A Conversation with Jonathan Kaufman, The Last Kings of Shanghai
February 11, 2021
The Lessans Family Literary Series
A Conversation with Jonathan Kaufman, The Last Kings of Shanghai I Thursday, February 11 | 7:00 PM | $10
Join the Bender JCC for a conversation with Pulitzer Prize-winning journalist. Jonathan Kaufman, the author of The Last Kings of Shanghai: The Rival Jewish Dynasties That Helped Create Modern China.
An epic, multigenerational story of two rival dynasties who flourished in Shanghai and Hong Kong as twentieth-century China surged into the modern era
By the 1930s, the Sassoons had been doing business in China for a century, rivaled in wealth and influence by only one other dynasty—the Kadoories. These two Jewish families, both originally from Baghdad, stood astride Chinese business and politics for more than 175 years profiting from the Opium Wars, surviving Japanese occupation, and losing nearly everything as the Communists swept into power.
In The Last Kings of Shanghai, Jonathan Kaufman tells the remarkable history of how these families participated in an economic boom that opened China to the world. The book lays bare the moral compromises of the two families—and their exceptional foresight success and generosity. At the height of World War II, they joined together to rescue and protect 18,000 Jewish refugees fleeing Nazism. As the United States confronts China’s rise and China grapples with the pressures of breakneck modernization and global power, the long-hidden odysseys of the Sassoons and the Kadoories hold a key to understanding the present moment.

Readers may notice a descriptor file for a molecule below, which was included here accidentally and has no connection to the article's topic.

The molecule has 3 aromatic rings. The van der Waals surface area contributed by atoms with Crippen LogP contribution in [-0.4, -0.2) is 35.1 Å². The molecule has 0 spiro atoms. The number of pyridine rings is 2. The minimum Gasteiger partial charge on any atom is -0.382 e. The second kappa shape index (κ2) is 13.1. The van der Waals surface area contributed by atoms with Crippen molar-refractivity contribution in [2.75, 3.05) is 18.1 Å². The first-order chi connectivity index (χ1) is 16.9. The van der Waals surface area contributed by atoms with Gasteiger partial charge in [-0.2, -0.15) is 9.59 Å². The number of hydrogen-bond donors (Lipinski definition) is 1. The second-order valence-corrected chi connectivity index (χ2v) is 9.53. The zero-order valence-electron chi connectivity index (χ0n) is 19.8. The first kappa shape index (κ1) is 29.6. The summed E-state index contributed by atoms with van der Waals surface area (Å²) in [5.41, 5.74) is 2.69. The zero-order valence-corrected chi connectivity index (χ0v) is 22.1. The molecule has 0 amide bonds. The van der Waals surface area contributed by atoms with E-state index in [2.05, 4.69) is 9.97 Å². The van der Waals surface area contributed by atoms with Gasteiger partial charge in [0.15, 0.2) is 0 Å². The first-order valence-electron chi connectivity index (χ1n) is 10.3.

ABOUT THE AUTHOR
Jonathan Kaufman is a Pulitzer Prize-winning reporter who has written and reported on China for thirty years for The Boston Globe, where he covered the 1989 massacre in Tiananmen Square; The Wall Street Journal, where he served as China bureau chief from 2002 to 2005; and Bloomberg News. He is the author of A Hole in the Heart of the World: Being Jewish in Eastern Europe and Broken Alliance: The Turbulent Times Between Blacks and Jews in America, winner of a National Jewish Book Award. He is the director of the School of Journalism at Northeastern University in Boston.